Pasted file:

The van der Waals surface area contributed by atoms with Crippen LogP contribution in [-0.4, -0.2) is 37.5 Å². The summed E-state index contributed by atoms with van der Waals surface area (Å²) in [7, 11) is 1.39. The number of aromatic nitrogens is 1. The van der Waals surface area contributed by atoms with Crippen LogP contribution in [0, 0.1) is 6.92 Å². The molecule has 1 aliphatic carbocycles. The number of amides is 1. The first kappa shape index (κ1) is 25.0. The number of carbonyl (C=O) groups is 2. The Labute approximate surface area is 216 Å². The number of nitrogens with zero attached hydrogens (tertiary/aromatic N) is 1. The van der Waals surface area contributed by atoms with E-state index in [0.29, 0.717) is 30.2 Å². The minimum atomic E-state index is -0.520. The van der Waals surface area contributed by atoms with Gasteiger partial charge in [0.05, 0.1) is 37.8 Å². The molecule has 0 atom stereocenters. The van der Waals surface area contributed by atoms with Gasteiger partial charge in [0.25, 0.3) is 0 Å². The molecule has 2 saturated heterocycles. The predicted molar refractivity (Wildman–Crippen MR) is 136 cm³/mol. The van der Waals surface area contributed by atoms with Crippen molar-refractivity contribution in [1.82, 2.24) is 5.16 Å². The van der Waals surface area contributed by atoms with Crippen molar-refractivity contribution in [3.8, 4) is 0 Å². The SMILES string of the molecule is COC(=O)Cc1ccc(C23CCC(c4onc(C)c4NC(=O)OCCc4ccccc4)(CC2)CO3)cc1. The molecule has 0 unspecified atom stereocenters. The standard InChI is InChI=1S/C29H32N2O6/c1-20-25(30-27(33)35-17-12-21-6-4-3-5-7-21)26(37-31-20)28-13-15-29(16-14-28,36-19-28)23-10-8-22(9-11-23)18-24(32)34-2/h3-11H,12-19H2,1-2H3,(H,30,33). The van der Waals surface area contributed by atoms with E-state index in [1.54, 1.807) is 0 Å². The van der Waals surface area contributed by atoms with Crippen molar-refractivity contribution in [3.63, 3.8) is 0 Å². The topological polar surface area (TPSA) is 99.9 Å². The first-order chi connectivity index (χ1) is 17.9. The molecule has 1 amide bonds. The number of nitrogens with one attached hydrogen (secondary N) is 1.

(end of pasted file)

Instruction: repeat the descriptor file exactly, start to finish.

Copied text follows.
The van der Waals surface area contributed by atoms with Crippen LogP contribution in [-0.4, -0.2) is 37.5 Å². The summed E-state index contributed by atoms with van der Waals surface area (Å²) in [7, 11) is 1.39. The number of aromatic nitrogens is 1. The van der Waals surface area contributed by atoms with Crippen LogP contribution in [0, 0.1) is 6.92 Å². The molecule has 1 aliphatic carbocycles. The number of amides is 1. The first kappa shape index (κ1) is 25.0. The number of carbonyl (C=O) groups is 2. The Labute approximate surface area is 216 Å². The number of nitrogens with zero attached hydrogens (tertiary/aromatic N) is 1. The van der Waals surface area contributed by atoms with E-state index in [0.29, 0.717) is 30.2 Å². The minimum atomic E-state index is -0.520. The van der Waals surface area contributed by atoms with Gasteiger partial charge in [0.05, 0.1) is 37.8 Å². The molecule has 0 atom stereocenters. The van der Waals surface area contributed by atoms with Gasteiger partial charge in [0.25, 0.3) is 0 Å². The molecule has 2 saturated heterocycles. The predicted molar refractivity (Wildman–Crippen MR) is 136 cm³/mol. The van der Waals surface area contributed by atoms with Crippen molar-refractivity contribution in [1.82, 2.24) is 5.16 Å². The van der Waals surface area contributed by atoms with Crippen molar-refractivity contribution in [3.8, 4) is 0 Å². The SMILES string of the molecule is COC(=O)Cc1ccc(C23CCC(c4onc(C)c4NC(=O)OCCc4ccccc4)(CC2)CO3)cc1. The molecule has 0 unspecified atom stereocenters. The standard InChI is InChI=1S/C29H32N2O6/c1-20-25(30-27(33)35-17-12-21-6-4-3-5-7-21)26(37-31-20)28-13-15-29(16-14-28,36-19-28)23-10-8-22(9-11-23)18-24(32)34-2/h3-11H,12-19H2,1-2H3,(H,30,33). The van der Waals surface area contributed by atoms with E-state index in [1.54, 1.807) is 0 Å². The van der Waals surface area contributed by atoms with Crippen molar-refractivity contribution in [3.63, 3.8) is 0 Å². The topological polar surface area (TPSA) is 99.9 Å². The first-order chi connectivity index (χ1) is 17.9. The molecule has 1 amide bonds. The number of nitrogens with one attached hydrogen (secondary N) is 1.